While oil and gas will certainly be needed for decades to come, the oil and gas division may not be Chevron’s top business in 20 years, although it will still be a very big part of the U.S. supermajor’s operations, chief executive Michael Wirth told CNN Business in an interview published on Monday.
Big Oil, especially the European majors, have rushed to announce increased investments in renewable energy, and some even plan to reduce their overall oil and gas production. BP, for example, said last year that it would boost its investment in low-carbon energy ten times to US$5 billion a year and reduce oil and gas production by 40 percent by 2030.
The biggest oil corporations in the Americas, including U.S. supermajors Exxon and Chevron, have not promised to become net-zero emission businesses by 2050, unlike all major oil firms in Europe—BP, Shell, Eni, Equinor, Total, and Repsol, which have raced to announce green strategies over the past year.
In the Americas, Occidental Petroleum became the first major U.S. oil firm to announce a net-zero emissions goal at the end of last year.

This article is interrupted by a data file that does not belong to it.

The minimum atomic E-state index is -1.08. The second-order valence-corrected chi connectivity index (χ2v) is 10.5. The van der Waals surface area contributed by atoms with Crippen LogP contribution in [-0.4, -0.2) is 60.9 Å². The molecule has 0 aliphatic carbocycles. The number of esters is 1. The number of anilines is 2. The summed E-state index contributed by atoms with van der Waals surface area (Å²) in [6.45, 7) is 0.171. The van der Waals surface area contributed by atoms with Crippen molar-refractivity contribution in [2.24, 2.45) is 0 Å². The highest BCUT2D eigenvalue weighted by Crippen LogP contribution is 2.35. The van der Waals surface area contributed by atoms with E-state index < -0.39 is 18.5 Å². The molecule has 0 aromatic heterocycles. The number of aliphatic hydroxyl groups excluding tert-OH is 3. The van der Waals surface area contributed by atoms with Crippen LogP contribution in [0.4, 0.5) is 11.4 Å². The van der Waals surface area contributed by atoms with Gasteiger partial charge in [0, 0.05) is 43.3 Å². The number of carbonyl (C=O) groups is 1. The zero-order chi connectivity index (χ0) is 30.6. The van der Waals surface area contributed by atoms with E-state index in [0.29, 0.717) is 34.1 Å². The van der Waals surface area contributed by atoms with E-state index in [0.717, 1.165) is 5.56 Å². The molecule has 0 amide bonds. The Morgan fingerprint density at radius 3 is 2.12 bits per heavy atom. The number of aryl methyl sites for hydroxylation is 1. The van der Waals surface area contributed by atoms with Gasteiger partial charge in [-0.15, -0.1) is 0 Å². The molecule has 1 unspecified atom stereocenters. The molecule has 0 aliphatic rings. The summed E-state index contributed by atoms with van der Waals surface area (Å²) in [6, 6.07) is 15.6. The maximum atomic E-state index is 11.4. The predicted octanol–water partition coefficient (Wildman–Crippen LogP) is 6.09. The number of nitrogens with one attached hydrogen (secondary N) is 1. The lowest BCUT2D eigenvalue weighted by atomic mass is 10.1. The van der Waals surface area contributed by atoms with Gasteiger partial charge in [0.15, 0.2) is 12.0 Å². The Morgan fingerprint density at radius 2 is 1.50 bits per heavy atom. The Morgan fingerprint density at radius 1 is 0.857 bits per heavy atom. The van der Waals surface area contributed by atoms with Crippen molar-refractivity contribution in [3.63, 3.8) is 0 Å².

For Chevron, “Oil and gas will still be a very big part. Will it be the biggest part? Time will tell,” Wirth told CNN Business in the interview.
Chevron will not be investing in solar and wind power, Wirth told CNN. Related: How U.S. Sanctions Against Venezuela Backfired
This is in contrast with European oil majors, who are building solar and wind power portfolios as they look to capture larger shares of the electricity market.
Chevron’s bet is on carbon utilization technologies, renewable natural gas, and reducing emissions from its operations.
“We increased actions to advance a lower carbon future, abating emissions in our operations, starting up our first renewable natural gas plant and investing in low-carbon technologies like our recent announcement with carbon utilization start-up, Blue Planet,” Wirth said on the Q4 earnings call last month.
Oil and gas will still be a large part of the energy system, and “somehow demand will need to be met. And we think it should be met by those that can do it in a way that has the lowest carbon impact,” the executive said on the call.
By Charles Kennedy for Oilprice.com
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